L’Oreal Paris x Sabyasachi: Fair Questions

L’Oreal Paris x Sabyasachi: Fair Questions

One of the world’s most beautiful women, one of India’s top design minds, one of the globe’s biggest beauty companies. By itself this is such a potent marketing formula that a sellout first collection would be anybody’s guess long before lip tints were mixed and lipstick tubes filled with the colours of sensuality and festivity. The first-stocks-sold-out-success of L’Oreal Paris x Sabyasachi collaboration, which on 9th October, saw the launch of a cosmetics collection modelled in Paris by Aishwarya Rai Bachchan—10 lip colours, an eyeliner and a voluminous mascara—had little to do with the texture of the lipsticks or the dark intensity of the mascara, their names (Pure Rouge and such are long known classics by L’Oreal as well as other brands) or their touch and feel. They may be of excellent quality and a memorable cosmetics experience (this is a pre-trial article and not a product review) but the collection sold out because of the heft and hype of the association itself. The lipsticks (called mouth makeup accents) look desirably luscious but the brightness of the partnership make it a bestseller. Or, as one Instagram follower wrote back to Sabyasachi’s official handle: “Finally there is something by Sabyasachi that I can afford to buy.”


Photo: Sabyasachi\Instagram

The L’Oreal Paris x Sabyasachi lipsticks look desirably luscious.

After collaborations with Balmain in 2017 and French fashion designer Isabel Marant just last month, for a cosmetics collection that promised “French girl cool”, L’Oreal’s outing with the House of Sabyasachi was a coup for everyone at the business table. The designer has more followers than most in India, drives aspiration among couture consumers, is known to be a purveyor of taste in jewellery, décor and pottery. Plus, it is festival time and we women would anyway need one more reason to buy one more red lipstick.

Which is why it may be okay to ask why this campaign with Rai-Bachchan tastefully styled by Sabyasachi in a pastel printed sari—he mentions it on his Instagram handle that he consciously chose a sari for her—not photographed in India? Why not in Kolkata (or any other Indian city) with a festival context for a backdrop? Rai-Bachchan is L’Oreal’s most known global ambassador from India but she has been seen and photographed in Paris so many times thanks to her Cannes appearances, that the visual imagery of this beauty campaign holds no newness.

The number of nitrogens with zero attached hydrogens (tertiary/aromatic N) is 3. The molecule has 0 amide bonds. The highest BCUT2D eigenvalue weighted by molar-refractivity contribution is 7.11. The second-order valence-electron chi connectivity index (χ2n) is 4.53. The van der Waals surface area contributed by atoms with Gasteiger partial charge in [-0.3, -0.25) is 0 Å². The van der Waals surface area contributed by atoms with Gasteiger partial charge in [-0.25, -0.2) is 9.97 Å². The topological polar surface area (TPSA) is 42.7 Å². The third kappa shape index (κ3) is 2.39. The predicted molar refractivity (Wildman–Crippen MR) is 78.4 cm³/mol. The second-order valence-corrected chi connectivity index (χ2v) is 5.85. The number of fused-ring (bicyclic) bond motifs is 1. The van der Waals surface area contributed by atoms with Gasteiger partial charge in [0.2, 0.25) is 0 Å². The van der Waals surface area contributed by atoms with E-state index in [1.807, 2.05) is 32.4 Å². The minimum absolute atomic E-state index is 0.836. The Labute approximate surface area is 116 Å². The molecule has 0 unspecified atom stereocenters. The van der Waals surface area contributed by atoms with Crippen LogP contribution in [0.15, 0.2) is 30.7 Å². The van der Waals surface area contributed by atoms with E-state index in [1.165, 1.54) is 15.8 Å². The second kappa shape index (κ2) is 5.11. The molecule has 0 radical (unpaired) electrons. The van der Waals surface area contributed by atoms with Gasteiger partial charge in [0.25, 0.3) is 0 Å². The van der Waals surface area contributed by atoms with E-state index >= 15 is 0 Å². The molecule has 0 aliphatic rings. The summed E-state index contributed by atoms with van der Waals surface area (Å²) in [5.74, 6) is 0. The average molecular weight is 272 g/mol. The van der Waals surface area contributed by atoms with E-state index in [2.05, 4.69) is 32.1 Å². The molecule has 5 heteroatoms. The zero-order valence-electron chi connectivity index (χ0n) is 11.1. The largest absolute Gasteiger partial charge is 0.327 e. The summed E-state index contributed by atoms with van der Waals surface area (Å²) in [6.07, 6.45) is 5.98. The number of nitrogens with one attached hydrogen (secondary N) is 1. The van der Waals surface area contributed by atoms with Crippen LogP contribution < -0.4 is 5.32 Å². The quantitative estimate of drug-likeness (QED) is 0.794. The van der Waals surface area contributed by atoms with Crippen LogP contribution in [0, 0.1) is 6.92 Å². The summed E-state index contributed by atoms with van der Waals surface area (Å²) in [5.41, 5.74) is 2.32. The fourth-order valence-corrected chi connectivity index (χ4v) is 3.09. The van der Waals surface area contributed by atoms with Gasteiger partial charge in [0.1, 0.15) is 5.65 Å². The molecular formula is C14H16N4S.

One of Sabyasachi’s unique talents is how to style a set—orchestrate the mood, the manner of the model, tell the camera to sing paeans to a pallu, lehnga or a choli like a poet in love. So yes, even he has done dozens of those stained glass, old clocks, worn out books, antique, rose tinted shoots and we would have had one more of those? Maybe.

Maybe not. Something photographically more rooted than Rai-Bachchan against the Eiffel Tower would have given this collaboration a redder visual story. Like a lipstick mark indeed on the collar of cosmetic campaigns.

Posts by Instagram followers however were really amusing and revealing: from lamenting that the collection was already sold out before they could get to it to hundreds of compliments for Rai-Bachchan’s beauty to crazy fandom notes for Sabyasachi. And then there were some stark curiosities. “What was Sabyasachi’s role in creating these cosmetics?” asked one—a great idea if L’Oreal and Sabyasachi want to extend it into a behind-the-scenes, making-of documentary that explains a beauty mentor’s real role.

The other was about putting on rich lip colours (since red was the tint that got most photographed), deep and dark eyeliner and lots of mascara on one of the fairest women of them all. “But will it work for me—I don’t have blue eyes and white skin,” asked this follower.